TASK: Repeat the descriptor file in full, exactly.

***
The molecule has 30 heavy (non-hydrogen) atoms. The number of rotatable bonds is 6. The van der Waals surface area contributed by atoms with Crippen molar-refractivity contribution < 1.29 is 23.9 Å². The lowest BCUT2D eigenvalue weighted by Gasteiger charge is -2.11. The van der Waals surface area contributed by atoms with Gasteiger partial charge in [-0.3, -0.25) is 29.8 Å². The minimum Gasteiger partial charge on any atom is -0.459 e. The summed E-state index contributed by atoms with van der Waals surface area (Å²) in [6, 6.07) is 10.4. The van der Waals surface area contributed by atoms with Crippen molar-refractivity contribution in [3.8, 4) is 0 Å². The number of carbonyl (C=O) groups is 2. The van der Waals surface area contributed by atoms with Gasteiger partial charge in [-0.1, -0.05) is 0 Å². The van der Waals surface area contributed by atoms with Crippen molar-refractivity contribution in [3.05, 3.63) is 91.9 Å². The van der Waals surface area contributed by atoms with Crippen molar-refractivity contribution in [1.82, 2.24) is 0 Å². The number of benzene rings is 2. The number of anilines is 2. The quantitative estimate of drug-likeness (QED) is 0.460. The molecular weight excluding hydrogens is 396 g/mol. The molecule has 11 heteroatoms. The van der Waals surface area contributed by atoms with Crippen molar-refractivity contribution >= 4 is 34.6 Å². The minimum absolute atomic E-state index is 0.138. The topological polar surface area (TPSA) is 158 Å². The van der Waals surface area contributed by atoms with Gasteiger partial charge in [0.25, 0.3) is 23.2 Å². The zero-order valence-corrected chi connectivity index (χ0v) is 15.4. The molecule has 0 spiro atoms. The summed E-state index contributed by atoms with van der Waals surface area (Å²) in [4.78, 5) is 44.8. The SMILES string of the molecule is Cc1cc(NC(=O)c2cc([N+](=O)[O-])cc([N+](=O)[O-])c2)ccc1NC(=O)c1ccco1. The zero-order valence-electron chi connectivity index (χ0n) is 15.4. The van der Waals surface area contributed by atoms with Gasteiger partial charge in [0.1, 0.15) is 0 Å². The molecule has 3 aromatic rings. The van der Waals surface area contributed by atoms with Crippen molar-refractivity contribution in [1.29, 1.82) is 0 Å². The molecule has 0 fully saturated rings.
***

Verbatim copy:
The molecule has 30 heavy (non-hydrogen) atoms. The number of rotatable bonds is 6. The van der Waals surface area contributed by atoms with Crippen molar-refractivity contribution < 1.29 is 23.9 Å². The lowest BCUT2D eigenvalue weighted by Gasteiger charge is -2.11. The van der Waals surface area contributed by atoms with Gasteiger partial charge in [-0.3, -0.25) is 29.8 Å². The minimum Gasteiger partial charge on any atom is -0.459 e. The summed E-state index contributed by atoms with van der Waals surface area (Å²) in [6, 6.07) is 10.4. The van der Waals surface area contributed by atoms with Crippen molar-refractivity contribution in [3.8, 4) is 0 Å². The number of carbonyl (C=O) groups is 2. The van der Waals surface area contributed by atoms with Gasteiger partial charge in [-0.1, -0.05) is 0 Å². The van der Waals surface area contributed by atoms with Crippen molar-refractivity contribution in [3.05, 3.63) is 91.9 Å². The van der Waals surface area contributed by atoms with Crippen molar-refractivity contribution in [1.82, 2.24) is 0 Å². The number of benzene rings is 2. The number of anilines is 2. The quantitative estimate of drug-likeness (QED) is 0.460. The molecular weight excluding hydrogens is 396 g/mol. The molecule has 11 heteroatoms. The van der Waals surface area contributed by atoms with Crippen molar-refractivity contribution >= 4 is 34.6 Å². The minimum absolute atomic E-state index is 0.138. The topological polar surface area (TPSA) is 158 Å². The van der Waals surface area contributed by atoms with Gasteiger partial charge in [0.25, 0.3) is 23.2 Å². The zero-order valence-corrected chi connectivity index (χ0v) is 15.4. The molecule has 0 spiro atoms. The summed E-state index contributed by atoms with van der Waals surface area (Å²) in [4.78, 5) is 44.8. The SMILES string of the molecule is Cc1cc(NC(=O)c2cc([N+](=O)[O-])cc([N+](=O)[O-])c2)ccc1NC(=O)c1ccco1. The zero-order valence-electron chi connectivity index (χ0n) is 15.4. The van der Waals surface area contributed by atoms with Gasteiger partial charge in [0.1, 0.15) is 0 Å². The molecule has 3 aromatic rings. The van der Waals surface area contributed by atoms with Crippen molar-refractivity contribution in [1.29, 1.82) is 0 Å². The molecule has 0 fully saturated rings.